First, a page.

Editor’s note: this piece originally ran on metropolismag.com on June 30, 2011.
Earlier this month, I spent a week in Madison, Wisconsin, where I sat through lectures by some of the world’s leading authorities on ways to make cities more appealing, functional, and sustainable. But the most valuable takeaways came not from inside the Madison Convention Center, but from the city itself; more specifically, from the helmeted, benevolent army that pedaled its way quietly and efficiently through the streets.
I’d heard about Madison being a bike-friendly city, but wasn’t sure what that meant exactly, never having been to Portland or Minneapolis or Davis, California, or any of those other places that usually get the highest praise for their bike-oriented principles.
Bicycles, and their trappings, were everywhere in Madison. They filled stalls outside nearly every civic and commercial venue. They whirred past the sidewalk café where I was having dinner. They included the uniform, basket-bearing cherry red variety that make up the city’s new bike share program, and its more utilitarian predecessor, doused unevenly in red paint and rentable from the local library. They appeared in stickers affixed to windows of restaurants and shops, advertising cyclist discounts, and in racks fixed to the back of the city’s hybrid taxi fleet. They glinted, haloed by an exuberant streetlight, in a row lining the parking lot at a popular bar as I pulled up on my rent-a-bike late on a Saturday night, making conspicuous the lone car at a venue that was packed with people.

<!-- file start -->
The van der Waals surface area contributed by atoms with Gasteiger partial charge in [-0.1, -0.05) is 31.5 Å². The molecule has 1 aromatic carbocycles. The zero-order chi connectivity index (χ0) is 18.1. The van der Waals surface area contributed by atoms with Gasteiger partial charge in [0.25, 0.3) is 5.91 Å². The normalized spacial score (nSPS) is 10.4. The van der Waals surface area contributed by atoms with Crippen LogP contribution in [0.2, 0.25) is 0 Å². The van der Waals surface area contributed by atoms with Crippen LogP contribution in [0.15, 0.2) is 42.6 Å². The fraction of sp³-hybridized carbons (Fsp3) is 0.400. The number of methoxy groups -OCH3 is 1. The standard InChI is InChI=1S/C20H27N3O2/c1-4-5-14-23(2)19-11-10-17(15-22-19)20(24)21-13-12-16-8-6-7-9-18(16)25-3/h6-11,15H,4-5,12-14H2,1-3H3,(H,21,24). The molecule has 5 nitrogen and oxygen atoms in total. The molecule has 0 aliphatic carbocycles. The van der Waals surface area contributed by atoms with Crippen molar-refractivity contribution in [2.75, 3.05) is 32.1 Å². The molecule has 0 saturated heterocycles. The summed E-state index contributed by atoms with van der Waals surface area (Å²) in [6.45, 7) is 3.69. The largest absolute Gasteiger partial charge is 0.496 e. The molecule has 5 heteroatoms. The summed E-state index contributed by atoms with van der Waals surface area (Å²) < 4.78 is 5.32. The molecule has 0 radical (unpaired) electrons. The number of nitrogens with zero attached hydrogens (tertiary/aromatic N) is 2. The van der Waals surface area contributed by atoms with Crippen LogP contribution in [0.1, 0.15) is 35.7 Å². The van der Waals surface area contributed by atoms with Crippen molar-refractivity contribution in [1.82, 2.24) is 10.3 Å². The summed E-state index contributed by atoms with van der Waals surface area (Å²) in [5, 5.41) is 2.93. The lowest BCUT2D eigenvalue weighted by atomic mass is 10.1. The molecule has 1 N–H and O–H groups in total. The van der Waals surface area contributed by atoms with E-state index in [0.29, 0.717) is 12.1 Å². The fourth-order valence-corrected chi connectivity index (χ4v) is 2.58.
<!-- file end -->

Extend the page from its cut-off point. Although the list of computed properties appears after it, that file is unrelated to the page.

It’s hard to quantify just how many people actually get around by bike in Madison. According to the most recent American Community Survey, about 4 percent of city residents counted the bicycle as their primary means of getting to work in 2009. It’s an impressive statistic when you consider that the national bike commuter rate stands at around 0.6 percent. Still, after spending a few days in Madison (admittedly, during one of the warmer months), that figure seems to only hint at the city’s cycling enthusiasm.
In one of the final sessions of the conference that brought me to Madison, the newly-minted mayor stepped onto the stage to address the crowd of 1,000 or so participants. His short trip to the podium revealed a slightly awkward waddle, the consequence of bicycle clips attached to the end of his shorts-clad stride. He’d stopped in, he announced matter-of-factly, in the middle of a bike ride. Not to suggest that the scene was more stunt than sincere, but this mayor knew his unconventional style would play well in this audience of committed urbanists, and perhaps more importantly, among the local crowd.
Paul Soglin, now in his third stint as mayor, previously held the post from 1979 to 1986 and from 1989 to 1997 before ousting the incumbent widely known as Mayor Dave in April of this year. But Madison’s vintage chief administrator, whose political career was built on anti-war activism and his embrace of left-leaning causes, has lately caused some consternation among constituents where his bike-friendly bona fides are concerned. His most recent indiscretion: succumbing to the complaints of business owners and putting the brakes on plans to expand a wildly popular event that closes several downtown streets to auto traffic for the better part of a day. This decision was greeted in the way New Orleanians might react to the cancellation of a Mardi Gras parade out of concern for commercial interests. That’s to say, it didn’t go over well.